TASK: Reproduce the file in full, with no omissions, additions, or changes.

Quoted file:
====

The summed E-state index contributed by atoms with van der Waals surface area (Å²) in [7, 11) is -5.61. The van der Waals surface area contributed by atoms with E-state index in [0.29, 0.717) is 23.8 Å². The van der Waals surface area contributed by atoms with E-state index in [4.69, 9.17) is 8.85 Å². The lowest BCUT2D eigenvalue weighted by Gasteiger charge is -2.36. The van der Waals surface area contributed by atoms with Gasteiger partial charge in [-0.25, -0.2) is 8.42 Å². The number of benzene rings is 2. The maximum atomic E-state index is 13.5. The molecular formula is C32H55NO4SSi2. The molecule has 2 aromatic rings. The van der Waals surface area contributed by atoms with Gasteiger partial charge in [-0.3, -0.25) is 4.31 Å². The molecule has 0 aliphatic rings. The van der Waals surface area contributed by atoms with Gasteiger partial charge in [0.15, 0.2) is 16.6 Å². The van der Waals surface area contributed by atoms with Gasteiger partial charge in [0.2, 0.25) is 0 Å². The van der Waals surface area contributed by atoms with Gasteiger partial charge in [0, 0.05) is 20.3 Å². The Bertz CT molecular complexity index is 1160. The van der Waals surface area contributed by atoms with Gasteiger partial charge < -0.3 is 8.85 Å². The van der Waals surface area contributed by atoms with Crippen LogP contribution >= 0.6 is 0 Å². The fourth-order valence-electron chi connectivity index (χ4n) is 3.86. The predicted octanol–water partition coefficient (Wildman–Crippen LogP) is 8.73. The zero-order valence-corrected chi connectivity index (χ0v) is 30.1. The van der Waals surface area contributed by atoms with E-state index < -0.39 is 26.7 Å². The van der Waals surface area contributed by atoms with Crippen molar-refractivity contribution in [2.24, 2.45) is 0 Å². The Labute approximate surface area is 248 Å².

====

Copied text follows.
The summed E-state index contributed by atoms with van der Waals surface area (Å²) in [7, 11) is -5.61. The van der Waals surface area contributed by atoms with E-state index in [0.29, 0.717) is 23.8 Å². The van der Waals surface area contributed by atoms with E-state index in [4.69, 9.17) is 8.85 Å². The lowest BCUT2D eigenvalue weighted by Gasteiger charge is -2.36. The van der Waals surface area contributed by atoms with Gasteiger partial charge in [-0.25, -0.2) is 8.42 Å². The number of benzene rings is 2. The maximum atomic E-state index is 13.5. The molecular formula is C32H55NO4SSi2. The molecule has 2 aromatic rings. The van der Waals surface area contributed by atoms with Gasteiger partial charge in [-0.3, -0.25) is 4.31 Å². The molecule has 0 aliphatic rings. The van der Waals surface area contributed by atoms with Gasteiger partial charge in [0.15, 0.2) is 16.6 Å². The van der Waals surface area contributed by atoms with Gasteiger partial charge in [0.2, 0.25) is 0 Å². The van der Waals surface area contributed by atoms with Gasteiger partial charge in [0, 0.05) is 20.3 Å². The Bertz CT molecular complexity index is 1160. The van der Waals surface area contributed by atoms with Gasteiger partial charge < -0.3 is 8.85 Å². The van der Waals surface area contributed by atoms with Crippen LogP contribution >= 0.6 is 0 Å². The fourth-order valence-electron chi connectivity index (χ4n) is 3.86. The predicted octanol–water partition coefficient (Wildman–Crippen LogP) is 8.73. The zero-order valence-corrected chi connectivity index (χ0v) is 30.1. The van der Waals surface area contributed by atoms with E-state index < -0.39 is 26.7 Å². The van der Waals surface area contributed by atoms with Crippen molar-refractivity contribution in [2.24, 2.45) is 0 Å². The Labute approximate surface area is 248 Å².